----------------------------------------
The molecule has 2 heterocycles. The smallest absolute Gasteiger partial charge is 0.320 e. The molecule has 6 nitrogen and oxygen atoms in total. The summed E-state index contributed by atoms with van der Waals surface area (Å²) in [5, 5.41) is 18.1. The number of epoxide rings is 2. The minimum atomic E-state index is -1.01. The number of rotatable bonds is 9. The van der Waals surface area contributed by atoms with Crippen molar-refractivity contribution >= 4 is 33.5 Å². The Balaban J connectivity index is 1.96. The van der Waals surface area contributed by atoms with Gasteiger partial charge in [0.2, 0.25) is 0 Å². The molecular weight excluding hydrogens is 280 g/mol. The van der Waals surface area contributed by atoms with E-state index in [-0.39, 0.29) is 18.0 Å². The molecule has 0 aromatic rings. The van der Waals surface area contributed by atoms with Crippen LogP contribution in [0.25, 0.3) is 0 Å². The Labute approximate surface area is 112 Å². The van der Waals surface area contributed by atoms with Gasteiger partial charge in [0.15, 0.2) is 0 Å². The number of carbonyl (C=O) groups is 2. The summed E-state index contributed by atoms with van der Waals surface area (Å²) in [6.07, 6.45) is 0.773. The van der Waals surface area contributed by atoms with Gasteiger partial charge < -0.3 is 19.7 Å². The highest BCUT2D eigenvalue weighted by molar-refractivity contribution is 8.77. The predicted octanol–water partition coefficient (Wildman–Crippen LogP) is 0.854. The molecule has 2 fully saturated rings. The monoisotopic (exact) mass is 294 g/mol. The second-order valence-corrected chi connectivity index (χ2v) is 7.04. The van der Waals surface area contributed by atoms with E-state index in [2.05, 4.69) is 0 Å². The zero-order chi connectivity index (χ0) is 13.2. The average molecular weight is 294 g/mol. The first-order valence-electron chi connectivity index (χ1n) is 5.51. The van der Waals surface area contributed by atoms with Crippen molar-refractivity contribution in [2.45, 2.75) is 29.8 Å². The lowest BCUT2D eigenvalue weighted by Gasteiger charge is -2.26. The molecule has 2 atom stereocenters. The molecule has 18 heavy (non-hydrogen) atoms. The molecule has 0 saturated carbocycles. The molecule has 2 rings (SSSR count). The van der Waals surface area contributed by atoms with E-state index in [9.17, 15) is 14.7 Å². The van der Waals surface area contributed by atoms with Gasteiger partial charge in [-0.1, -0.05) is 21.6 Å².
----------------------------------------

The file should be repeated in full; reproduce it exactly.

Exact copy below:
The molecule has 2 heterocycles. The smallest absolute Gasteiger partial charge is 0.320 e. The molecule has 6 nitrogen and oxygen atoms in total. The summed E-state index contributed by atoms with van der Waals surface area (Å²) in [5, 5.41) is 18.1. The number of epoxide rings is 2. The minimum atomic E-state index is -1.01. The number of rotatable bonds is 9. The van der Waals surface area contributed by atoms with Crippen molar-refractivity contribution >= 4 is 33.5 Å². The Balaban J connectivity index is 1.96. The van der Waals surface area contributed by atoms with Gasteiger partial charge in [0.2, 0.25) is 0 Å². The molecular weight excluding hydrogens is 280 g/mol. The van der Waals surface area contributed by atoms with E-state index in [-0.39, 0.29) is 18.0 Å². The molecule has 0 aromatic rings. The van der Waals surface area contributed by atoms with Crippen LogP contribution in [0.25, 0.3) is 0 Å². The Labute approximate surface area is 112 Å². The van der Waals surface area contributed by atoms with Gasteiger partial charge in [0.15, 0.2) is 0 Å². The number of carbonyl (C=O) groups is 2. The summed E-state index contributed by atoms with van der Waals surface area (Å²) in [6.07, 6.45) is 0.773. The van der Waals surface area contributed by atoms with Gasteiger partial charge < -0.3 is 19.7 Å². The highest BCUT2D eigenvalue weighted by molar-refractivity contribution is 8.77. The predicted octanol–water partition coefficient (Wildman–Crippen LogP) is 0.854. The molecule has 2 fully saturated rings. The monoisotopic (exact) mass is 294 g/mol. The second-order valence-corrected chi connectivity index (χ2v) is 7.04. The van der Waals surface area contributed by atoms with E-state index in [2.05, 4.69) is 0 Å². The zero-order chi connectivity index (χ0) is 13.2. The average molecular weight is 294 g/mol. The first-order valence-electron chi connectivity index (χ1n) is 5.51. The van der Waals surface area contributed by atoms with Crippen molar-refractivity contribution in [2.45, 2.75) is 29.8 Å². The lowest BCUT2D eigenvalue weighted by Gasteiger charge is -2.26. The molecule has 2 atom stereocenters. The molecule has 18 heavy (non-hydrogen) atoms. The molecule has 0 saturated carbocycles. The molecule has 2 rings (SSSR count). The van der Waals surface area contributed by atoms with E-state index in [9.17, 15) is 14.7 Å². The van der Waals surface area contributed by atoms with Gasteiger partial charge in [-0.1, -0.05) is 21.6 Å².